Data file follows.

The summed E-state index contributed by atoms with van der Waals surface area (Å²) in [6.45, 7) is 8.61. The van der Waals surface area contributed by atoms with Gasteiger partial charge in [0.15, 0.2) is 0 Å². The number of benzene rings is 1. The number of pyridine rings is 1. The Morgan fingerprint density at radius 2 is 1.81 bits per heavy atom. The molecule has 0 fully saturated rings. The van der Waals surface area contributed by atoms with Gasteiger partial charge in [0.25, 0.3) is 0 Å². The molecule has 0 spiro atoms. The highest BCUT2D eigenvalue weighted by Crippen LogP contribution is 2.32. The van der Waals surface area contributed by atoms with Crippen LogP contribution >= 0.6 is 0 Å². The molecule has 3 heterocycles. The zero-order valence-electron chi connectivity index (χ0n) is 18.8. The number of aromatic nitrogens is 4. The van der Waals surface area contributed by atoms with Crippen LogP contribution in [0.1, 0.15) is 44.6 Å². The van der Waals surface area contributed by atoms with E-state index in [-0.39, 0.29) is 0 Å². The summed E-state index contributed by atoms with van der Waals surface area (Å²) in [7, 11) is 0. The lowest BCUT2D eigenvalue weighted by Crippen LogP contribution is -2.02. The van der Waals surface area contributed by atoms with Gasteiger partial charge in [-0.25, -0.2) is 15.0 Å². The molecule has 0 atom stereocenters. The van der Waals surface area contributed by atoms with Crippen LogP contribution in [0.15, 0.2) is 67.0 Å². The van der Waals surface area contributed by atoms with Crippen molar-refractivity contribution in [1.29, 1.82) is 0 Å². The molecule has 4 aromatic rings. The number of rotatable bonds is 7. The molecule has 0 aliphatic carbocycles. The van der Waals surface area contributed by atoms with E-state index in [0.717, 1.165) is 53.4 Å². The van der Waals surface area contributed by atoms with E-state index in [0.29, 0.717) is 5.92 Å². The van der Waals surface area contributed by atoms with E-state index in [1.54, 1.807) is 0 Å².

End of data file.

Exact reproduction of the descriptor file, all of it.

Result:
The summed E-state index contributed by atoms with van der Waals surface area (Å²) in [6.45, 7) is 8.61. The van der Waals surface area contributed by atoms with Gasteiger partial charge in [0.15, 0.2) is 0 Å². The number of benzene rings is 1. The number of pyridine rings is 1. The Morgan fingerprint density at radius 2 is 1.81 bits per heavy atom. The molecule has 0 fully saturated rings. The van der Waals surface area contributed by atoms with Gasteiger partial charge in [0.25, 0.3) is 0 Å². The molecule has 0 spiro atoms. The highest BCUT2D eigenvalue weighted by Crippen LogP contribution is 2.32. The van der Waals surface area contributed by atoms with Crippen LogP contribution >= 0.6 is 0 Å². The molecule has 3 heterocycles. The zero-order valence-electron chi connectivity index (χ0n) is 18.8. The number of aromatic nitrogens is 4. The van der Waals surface area contributed by atoms with Crippen LogP contribution in [0.1, 0.15) is 44.6 Å². The van der Waals surface area contributed by atoms with E-state index in [-0.39, 0.29) is 0 Å². The summed E-state index contributed by atoms with van der Waals surface area (Å²) in [7, 11) is 0. The lowest BCUT2D eigenvalue weighted by Crippen LogP contribution is -2.02. The van der Waals surface area contributed by atoms with Gasteiger partial charge in [-0.25, -0.2) is 15.0 Å². The molecule has 0 atom stereocenters. The van der Waals surface area contributed by atoms with Crippen LogP contribution in [0.15, 0.2) is 67.0 Å². The van der Waals surface area contributed by atoms with Crippen molar-refractivity contribution in [1.29, 1.82) is 0 Å². The molecule has 4 aromatic rings. The number of rotatable bonds is 7. The molecule has 0 aliphatic carbocycles. The van der Waals surface area contributed by atoms with E-state index in [0.717, 1.165) is 53.4 Å². The van der Waals surface area contributed by atoms with E-state index in [0.29, 0.717) is 5.92 Å². The van der Waals surface area contributed by atoms with E-state index in [1.54, 1.807) is 0 Å².